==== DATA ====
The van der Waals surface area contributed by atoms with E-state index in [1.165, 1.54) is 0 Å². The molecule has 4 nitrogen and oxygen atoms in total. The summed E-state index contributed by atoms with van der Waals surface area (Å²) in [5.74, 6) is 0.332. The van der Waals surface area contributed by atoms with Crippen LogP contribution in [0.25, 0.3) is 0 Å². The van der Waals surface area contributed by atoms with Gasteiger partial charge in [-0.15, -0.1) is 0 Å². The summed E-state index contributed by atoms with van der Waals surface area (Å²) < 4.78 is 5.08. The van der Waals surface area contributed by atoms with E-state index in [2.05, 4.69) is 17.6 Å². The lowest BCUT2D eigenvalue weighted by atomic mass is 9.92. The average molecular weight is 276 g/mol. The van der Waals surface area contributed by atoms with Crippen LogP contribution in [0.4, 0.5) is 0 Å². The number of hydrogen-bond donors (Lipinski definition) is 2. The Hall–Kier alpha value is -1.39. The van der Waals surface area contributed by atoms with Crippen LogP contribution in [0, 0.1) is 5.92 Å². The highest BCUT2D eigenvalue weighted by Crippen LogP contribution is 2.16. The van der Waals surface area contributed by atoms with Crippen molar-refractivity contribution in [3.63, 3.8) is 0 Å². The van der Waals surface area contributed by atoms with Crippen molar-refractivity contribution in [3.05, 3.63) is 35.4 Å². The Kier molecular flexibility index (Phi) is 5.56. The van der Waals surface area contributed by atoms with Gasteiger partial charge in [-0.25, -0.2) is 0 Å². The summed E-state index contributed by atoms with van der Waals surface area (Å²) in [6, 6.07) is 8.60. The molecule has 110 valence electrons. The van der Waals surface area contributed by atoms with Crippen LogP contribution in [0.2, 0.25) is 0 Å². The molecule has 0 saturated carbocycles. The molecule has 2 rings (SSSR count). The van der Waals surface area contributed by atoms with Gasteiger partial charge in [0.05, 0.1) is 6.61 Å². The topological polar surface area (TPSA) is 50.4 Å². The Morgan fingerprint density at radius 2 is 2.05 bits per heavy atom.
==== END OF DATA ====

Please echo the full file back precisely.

The van der Waals surface area contributed by atoms with E-state index in [1.165, 1.54) is 0 Å². The molecule has 4 nitrogen and oxygen atoms in total. The summed E-state index contributed by atoms with van der Waals surface area (Å²) in [5.74, 6) is 0.332. The van der Waals surface area contributed by atoms with Crippen LogP contribution in [0.25, 0.3) is 0 Å². The van der Waals surface area contributed by atoms with Gasteiger partial charge in [-0.15, -0.1) is 0 Å². The summed E-state index contributed by atoms with van der Waals surface area (Å²) < 4.78 is 5.08. The van der Waals surface area contributed by atoms with E-state index in [2.05, 4.69) is 17.6 Å². The lowest BCUT2D eigenvalue weighted by atomic mass is 9.92. The average molecular weight is 276 g/mol. The van der Waals surface area contributed by atoms with Crippen LogP contribution in [0.4, 0.5) is 0 Å². The number of hydrogen-bond donors (Lipinski definition) is 2. The Hall–Kier alpha value is -1.39. The van der Waals surface area contributed by atoms with Crippen LogP contribution in [0, 0.1) is 5.92 Å². The highest BCUT2D eigenvalue weighted by Crippen LogP contribution is 2.16. The van der Waals surface area contributed by atoms with Crippen molar-refractivity contribution in [3.63, 3.8) is 0 Å². The van der Waals surface area contributed by atoms with Crippen molar-refractivity contribution in [3.05, 3.63) is 35.4 Å². The Kier molecular flexibility index (Phi) is 5.56. The van der Waals surface area contributed by atoms with Gasteiger partial charge in [-0.25, -0.2) is 0 Å². The summed E-state index contributed by atoms with van der Waals surface area (Å²) in [6, 6.07) is 8.60. The molecule has 110 valence electrons. The van der Waals surface area contributed by atoms with Crippen LogP contribution in [0.2, 0.25) is 0 Å². The molecule has 0 saturated carbocycles. The molecule has 2 rings (SSSR count). The van der Waals surface area contributed by atoms with Gasteiger partial charge in [0.05, 0.1) is 6.61 Å². The topological polar surface area (TPSA) is 50.4 Å². The Morgan fingerprint density at radius 2 is 2.05 bits per heavy atom.